John Gilbert (July 10, 1897 – January 9, 1936)
The ‘Great Lover’ of the silent screen (he even rivaled silent sex symbol Rudolph Valentino) died 79 years ago today. He was only 38 years old.
John Gilbert is perhaps best known for his collaborations with Greta Garbo, the Swedish MGM star who retired while her career was still in full swing. They first stared together in Flesh and the Devil (1926). Their genuine on-screen chemistry was a studio’s dream–because they could milk it for all it was worth, and they did. They later appeared together in the cleverly named 1927 film “Love“. The cleverness in the name comes from the fact that MGM could bill the film as ‘John Gilbert, Greta Garbo in Love‘ like such:
In 1927 he set to marry Garbo but she never showed to the ceremony. MGM head Louis B Mayer was not happy (might be an understatement) that Gilbert tried to marry his big up-and-coming star Garbo, and said: “What do you have to marry her for? Why don’t you just screw her and forget about it?”. Gilbert proceeds to start beating up on Mayer. Not one to take being somebody’s punching bag lightly, Mayer reportedly said from the floor: “You’re finished John Gilbert, I’ll destroy you if it cost me a million dollars.” And, that’s what ended up happening. His career dwindled and never recovered. He died of a heart attack, but his health was already in decline from years of alcoholism.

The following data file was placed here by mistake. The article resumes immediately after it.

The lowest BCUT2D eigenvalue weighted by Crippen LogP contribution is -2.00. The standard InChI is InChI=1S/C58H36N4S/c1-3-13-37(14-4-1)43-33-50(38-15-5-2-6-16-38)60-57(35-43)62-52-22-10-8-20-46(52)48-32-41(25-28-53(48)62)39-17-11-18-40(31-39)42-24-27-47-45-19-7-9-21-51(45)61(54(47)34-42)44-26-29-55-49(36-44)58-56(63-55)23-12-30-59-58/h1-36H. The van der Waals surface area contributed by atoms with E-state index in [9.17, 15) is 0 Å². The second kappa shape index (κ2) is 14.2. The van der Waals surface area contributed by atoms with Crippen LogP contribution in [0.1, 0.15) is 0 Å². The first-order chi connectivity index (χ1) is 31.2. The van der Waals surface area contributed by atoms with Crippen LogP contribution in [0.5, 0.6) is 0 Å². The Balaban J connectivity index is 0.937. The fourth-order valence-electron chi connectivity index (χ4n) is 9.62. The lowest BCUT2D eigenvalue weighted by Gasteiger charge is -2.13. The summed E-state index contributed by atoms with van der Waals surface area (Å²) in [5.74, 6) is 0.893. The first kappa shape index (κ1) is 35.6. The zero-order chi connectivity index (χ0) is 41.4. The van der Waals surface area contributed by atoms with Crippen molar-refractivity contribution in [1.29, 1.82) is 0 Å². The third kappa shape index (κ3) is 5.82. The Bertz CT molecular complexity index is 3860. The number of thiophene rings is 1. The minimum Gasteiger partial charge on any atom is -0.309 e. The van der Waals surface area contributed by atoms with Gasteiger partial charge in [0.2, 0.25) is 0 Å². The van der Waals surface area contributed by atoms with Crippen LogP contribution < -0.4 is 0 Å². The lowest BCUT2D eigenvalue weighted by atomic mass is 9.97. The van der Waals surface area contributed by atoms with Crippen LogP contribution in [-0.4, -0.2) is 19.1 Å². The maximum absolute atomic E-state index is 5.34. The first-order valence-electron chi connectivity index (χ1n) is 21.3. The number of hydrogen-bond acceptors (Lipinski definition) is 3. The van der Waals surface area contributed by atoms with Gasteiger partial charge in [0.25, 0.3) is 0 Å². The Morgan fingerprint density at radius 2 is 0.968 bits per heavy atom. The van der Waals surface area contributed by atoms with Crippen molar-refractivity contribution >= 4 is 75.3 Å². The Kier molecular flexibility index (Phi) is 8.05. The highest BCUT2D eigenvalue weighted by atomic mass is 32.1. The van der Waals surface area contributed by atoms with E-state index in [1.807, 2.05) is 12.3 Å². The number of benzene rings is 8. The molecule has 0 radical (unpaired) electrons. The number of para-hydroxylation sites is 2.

In real life, John Gilbert was a tragic figure. But in film, he was magnetic and intense. It’s easy to see how his image became to be known as the Great Lover. Some of his best talkie films are Downstairs (1932) and Queen Christina (1933). Seeing those, it’s hard to imagine that his career was more or less over but it was. To remember him, I think I’ll try to track down a copy of Eve Golden’s biography on John Gilbert. She did one on Theda Bara that I’m dying to read, and she will for sure be an entry sometime in the future.
Thank you (as always) for reading and happy watching 🙂